Within the dairy industry, four different membrane filtration processes are used: microfiltration (MF), ultrafiltration (UF), nanofiltration (NF), and reverse osmosis (RO). The figure illustrates which milk and whey components can be concentrated by means of each process, depending on the density of the membrane.
RO is the tightest possible membrane process in liquid separation. It concentrates the total solids, and only water can pass through the membrane; all dissolved and suspended material is rejected.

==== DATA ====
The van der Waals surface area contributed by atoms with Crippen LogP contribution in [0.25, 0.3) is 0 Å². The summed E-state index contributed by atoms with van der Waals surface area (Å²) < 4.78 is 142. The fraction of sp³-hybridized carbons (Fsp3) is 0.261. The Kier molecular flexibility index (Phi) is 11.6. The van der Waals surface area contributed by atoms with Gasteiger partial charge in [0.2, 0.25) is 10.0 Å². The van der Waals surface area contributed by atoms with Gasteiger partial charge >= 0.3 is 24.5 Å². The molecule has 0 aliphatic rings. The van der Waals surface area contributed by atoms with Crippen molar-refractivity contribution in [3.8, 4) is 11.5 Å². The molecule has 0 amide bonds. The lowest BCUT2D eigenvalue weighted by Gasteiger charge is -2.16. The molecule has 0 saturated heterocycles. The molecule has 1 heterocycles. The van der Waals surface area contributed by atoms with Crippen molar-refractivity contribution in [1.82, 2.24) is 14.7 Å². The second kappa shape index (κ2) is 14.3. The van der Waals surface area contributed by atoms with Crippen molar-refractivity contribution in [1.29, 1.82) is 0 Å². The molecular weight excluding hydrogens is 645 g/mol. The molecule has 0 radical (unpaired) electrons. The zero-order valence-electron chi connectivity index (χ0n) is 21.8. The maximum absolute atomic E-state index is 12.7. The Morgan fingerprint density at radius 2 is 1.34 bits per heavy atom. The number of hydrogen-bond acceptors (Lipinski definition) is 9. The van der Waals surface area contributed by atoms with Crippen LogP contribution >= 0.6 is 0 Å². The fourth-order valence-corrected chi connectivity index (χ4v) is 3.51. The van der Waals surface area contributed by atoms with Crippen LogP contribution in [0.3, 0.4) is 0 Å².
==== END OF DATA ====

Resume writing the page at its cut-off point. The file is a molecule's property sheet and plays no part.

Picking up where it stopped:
NF separates a range of minerals from a liquid, allowing only the fluid and certain monovalent ions to pass through the membrane.
The ultrafiltration (UF) membrane separates the feed (e.g. skim milk) into two streams, allowing water, dissolved salts, lactose, and acids to pass through it in either direction, while retaining (and thereby concentrating) proteins and fat.
Microfiltration uses the most open type of membrane, which is used to separate bacteria, spores, and fat globules from the stream, and for fractionation of skim milk.